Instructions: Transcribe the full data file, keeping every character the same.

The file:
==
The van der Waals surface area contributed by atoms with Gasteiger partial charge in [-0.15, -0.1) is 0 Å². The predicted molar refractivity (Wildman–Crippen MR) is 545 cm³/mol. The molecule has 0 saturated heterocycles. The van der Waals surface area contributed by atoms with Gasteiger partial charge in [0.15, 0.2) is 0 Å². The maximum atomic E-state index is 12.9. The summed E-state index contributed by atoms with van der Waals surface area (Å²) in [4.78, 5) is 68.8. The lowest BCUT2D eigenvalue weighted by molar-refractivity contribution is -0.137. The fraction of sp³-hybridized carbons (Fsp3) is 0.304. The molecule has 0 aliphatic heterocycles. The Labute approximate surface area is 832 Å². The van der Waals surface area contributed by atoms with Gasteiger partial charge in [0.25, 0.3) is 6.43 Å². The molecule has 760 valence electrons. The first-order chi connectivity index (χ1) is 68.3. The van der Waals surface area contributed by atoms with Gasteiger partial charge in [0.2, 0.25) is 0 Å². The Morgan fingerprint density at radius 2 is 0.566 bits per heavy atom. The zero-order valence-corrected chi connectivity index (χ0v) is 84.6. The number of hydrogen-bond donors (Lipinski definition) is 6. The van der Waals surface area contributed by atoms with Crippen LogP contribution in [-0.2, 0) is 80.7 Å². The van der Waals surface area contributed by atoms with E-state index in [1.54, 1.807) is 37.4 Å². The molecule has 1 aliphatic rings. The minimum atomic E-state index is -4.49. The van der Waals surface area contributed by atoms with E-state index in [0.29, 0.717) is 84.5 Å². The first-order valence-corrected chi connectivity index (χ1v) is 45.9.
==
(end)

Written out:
The van der Waals surface area contributed by atoms with Gasteiger partial charge in [-0.15, -0.1) is 0 Å². The predicted molar refractivity (Wildman–Crippen MR) is 545 cm³/mol. The molecule has 0 saturated heterocycles. The van der Waals surface area contributed by atoms with Gasteiger partial charge in [0.15, 0.2) is 0 Å². The maximum atomic E-state index is 12.9. The summed E-state index contributed by atoms with van der Waals surface area (Å²) in [4.78, 5) is 68.8. The lowest BCUT2D eigenvalue weighted by molar-refractivity contribution is -0.137. The fraction of sp³-hybridized carbons (Fsp3) is 0.304. The molecule has 0 aliphatic heterocycles. The Labute approximate surface area is 832 Å². The van der Waals surface area contributed by atoms with Gasteiger partial charge in [0.25, 0.3) is 6.43 Å². The molecule has 760 valence electrons. The first-order chi connectivity index (χ1) is 68.3. The van der Waals surface area contributed by atoms with Gasteiger partial charge in [0.2, 0.25) is 0 Å². The Morgan fingerprint density at radius 2 is 0.566 bits per heavy atom. The zero-order valence-corrected chi connectivity index (χ0v) is 84.6. The number of hydrogen-bond donors (Lipinski definition) is 6. The van der Waals surface area contributed by atoms with Crippen LogP contribution in [-0.2, 0) is 80.7 Å². The van der Waals surface area contributed by atoms with E-state index in [1.54, 1.807) is 37.4 Å². The molecule has 1 aliphatic rings. The minimum atomic E-state index is -4.49. The van der Waals surface area contributed by atoms with E-state index in [0.29, 0.717) is 84.5 Å². The first-order valence-corrected chi connectivity index (χ1v) is 45.9.